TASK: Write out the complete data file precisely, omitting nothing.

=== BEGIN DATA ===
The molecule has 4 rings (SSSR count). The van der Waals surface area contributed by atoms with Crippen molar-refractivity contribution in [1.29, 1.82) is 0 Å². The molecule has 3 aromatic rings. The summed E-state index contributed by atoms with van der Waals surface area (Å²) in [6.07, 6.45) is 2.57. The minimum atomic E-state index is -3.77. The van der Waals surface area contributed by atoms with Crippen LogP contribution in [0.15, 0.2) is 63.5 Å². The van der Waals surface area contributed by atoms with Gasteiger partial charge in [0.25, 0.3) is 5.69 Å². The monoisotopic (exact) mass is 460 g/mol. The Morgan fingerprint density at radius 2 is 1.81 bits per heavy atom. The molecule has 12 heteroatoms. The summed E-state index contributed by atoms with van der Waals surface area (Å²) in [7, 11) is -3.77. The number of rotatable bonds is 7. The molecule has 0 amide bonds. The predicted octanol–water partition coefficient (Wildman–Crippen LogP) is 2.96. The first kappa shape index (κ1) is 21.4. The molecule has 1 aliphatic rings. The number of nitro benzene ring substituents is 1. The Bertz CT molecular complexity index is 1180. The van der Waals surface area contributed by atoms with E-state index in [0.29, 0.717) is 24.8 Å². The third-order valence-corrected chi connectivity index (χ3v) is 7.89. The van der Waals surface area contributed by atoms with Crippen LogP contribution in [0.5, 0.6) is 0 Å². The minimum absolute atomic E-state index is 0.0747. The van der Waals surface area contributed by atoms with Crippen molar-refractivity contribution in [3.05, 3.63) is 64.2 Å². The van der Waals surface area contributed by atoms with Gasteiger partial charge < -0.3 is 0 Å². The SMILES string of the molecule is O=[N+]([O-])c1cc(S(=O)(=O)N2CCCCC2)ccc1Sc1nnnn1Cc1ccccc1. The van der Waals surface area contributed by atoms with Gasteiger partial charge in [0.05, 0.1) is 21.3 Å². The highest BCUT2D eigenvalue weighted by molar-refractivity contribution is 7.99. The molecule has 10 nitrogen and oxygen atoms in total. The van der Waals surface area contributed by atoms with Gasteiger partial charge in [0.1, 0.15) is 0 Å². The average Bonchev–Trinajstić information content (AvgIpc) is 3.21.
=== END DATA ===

The molecule has 4 rings (SSSR count). The van der Waals surface area contributed by atoms with Crippen molar-refractivity contribution in [1.29, 1.82) is 0 Å². The molecule has 3 aromatic rings. The summed E-state index contributed by atoms with van der Waals surface area (Å²) in [6.07, 6.45) is 2.57. The minimum atomic E-state index is -3.77. The van der Waals surface area contributed by atoms with Crippen LogP contribution in [0.15, 0.2) is 63.5 Å². The van der Waals surface area contributed by atoms with Gasteiger partial charge in [0.25, 0.3) is 5.69 Å². The monoisotopic (exact) mass is 460 g/mol. The Morgan fingerprint density at radius 2 is 1.81 bits per heavy atom. The molecule has 12 heteroatoms. The summed E-state index contributed by atoms with van der Waals surface area (Å²) in [7, 11) is -3.77. The number of rotatable bonds is 7. The molecule has 0 amide bonds. The predicted octanol–water partition coefficient (Wildman–Crippen LogP) is 2.96. The first kappa shape index (κ1) is 21.4. The molecule has 1 aliphatic rings. The number of nitro benzene ring substituents is 1. The Bertz CT molecular complexity index is 1180. The van der Waals surface area contributed by atoms with E-state index in [0.29, 0.717) is 24.8 Å². The third-order valence-corrected chi connectivity index (χ3v) is 7.89. The van der Waals surface area contributed by atoms with Crippen LogP contribution in [0.5, 0.6) is 0 Å². The minimum absolute atomic E-state index is 0.0747. The van der Waals surface area contributed by atoms with Crippen molar-refractivity contribution in [3.05, 3.63) is 64.2 Å². The van der Waals surface area contributed by atoms with Gasteiger partial charge < -0.3 is 0 Å². The SMILES string of the molecule is O=[N+]([O-])c1cc(S(=O)(=O)N2CCCCC2)ccc1Sc1nnnn1Cc1ccccc1. The van der Waals surface area contributed by atoms with Gasteiger partial charge in [0.05, 0.1) is 21.3 Å². The highest BCUT2D eigenvalue weighted by molar-refractivity contribution is 7.99. The molecule has 10 nitrogen and oxygen atoms in total. The van der Waals surface area contributed by atoms with Gasteiger partial charge in [0.1, 0.15) is 0 Å². The average Bonchev–Trinajstić information content (AvgIpc) is 3.21.